Pindar and Pindarics: Translation, Imitation, Transformation (Northeast Modern Language Association Conference)
Organization: Northeast Modern Language Association
Event: Northeast Modern Language Association Conference
Pindar and Pindarics: Translation, Imitation, Transformation
Pindar’s epinician odes are often discounted as too complex or obscure for all but the devoted specialist. Attitudes toward Pindaric experiments have long been ambivalent even among literary critics. Samuel Johnson said of a passage in Abraham Cowley’s translation of the second Olympian ode: “It is hard to conceive that a man of the first rank in learning and wit, when he was dealing out such minute morality in such feeble diction, could imagine, either waking or dreaming, that he imitated Pindar.” Nevertheless, Pindar’s odes have been integral to the development of vernacular poetry since the Renaissance in the work of such esteemed poets as Ronsard, Boileau, Chiabrera, Cowley, and Dryden. Perhaps the complication of translating Pindar that sparked Johnson’s critique is answered by Hilary Mackie, who, in his book Graceful Errors: Pindar and the Performance of Praise, reminds us of the poet’s challenge to “remember the heroic past . . . but not allow it to eclipse the glorious present it is his task to celebrate” (3). This panel seeks papers that consider translations, imitations, and transformations of Pindar’s victory ode in early modern and eighteenth-century vernacular poetry. As poets look back to Pindar, his Olympic victors, and the rich genealogies he weaves through his song, how do they also honor “the[ir] glorious present”?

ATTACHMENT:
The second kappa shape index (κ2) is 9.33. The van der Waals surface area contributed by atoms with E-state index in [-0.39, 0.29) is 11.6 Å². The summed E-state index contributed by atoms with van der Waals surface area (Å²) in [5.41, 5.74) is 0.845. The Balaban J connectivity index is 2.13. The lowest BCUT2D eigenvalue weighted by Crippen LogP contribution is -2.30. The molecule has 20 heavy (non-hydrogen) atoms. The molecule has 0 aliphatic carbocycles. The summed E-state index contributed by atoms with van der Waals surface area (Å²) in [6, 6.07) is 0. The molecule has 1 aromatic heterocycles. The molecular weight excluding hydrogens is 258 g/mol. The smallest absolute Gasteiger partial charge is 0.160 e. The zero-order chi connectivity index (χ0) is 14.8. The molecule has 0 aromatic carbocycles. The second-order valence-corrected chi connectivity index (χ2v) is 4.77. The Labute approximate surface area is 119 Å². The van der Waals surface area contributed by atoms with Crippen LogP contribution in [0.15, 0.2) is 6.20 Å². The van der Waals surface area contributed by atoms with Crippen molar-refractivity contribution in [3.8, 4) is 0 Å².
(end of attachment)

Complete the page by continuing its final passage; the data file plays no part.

Topics to consider may include, but are not limited to:
· Poetic or critical expression of Pindar’s legacy
· Adaptations of Pindar’s victory ode
· Subjects of praise in the translations or adaptations of Pindar
· Readers’ responses to Pindaric poems in the period
· Answer poems
· Paratexts or dedications for Pindaric odes
· Occasions that prompted the composition of Pindaric poems in the early modern period and eighteenth century
· Examples of the Pindaric combined with other classical forms in the vernacular traditions
· Imitations, extensions, and parodies of Pindar
This panel seeks papers that consider translations, imitations, and transformations of Pindar’s victory ode in early modern and 18th-century vernacular poetry.
Please consider submitting an abstract for this panel at the 2022 Northeast Modern Language Association Conference to be held from Thursday, March 10 to Sunday, March 13, 2022, in Baltimore, MD.
We welcome abstracts of 250-300 words by Friday, October 20, 2021
Submit abstracts at the NeMLA portal: https://www.cfplist.com/nemla/Home/CFP.
For more information, please visit the NEMLA website: http://www.buffalo.edu/nemla/convention/callforpapers.html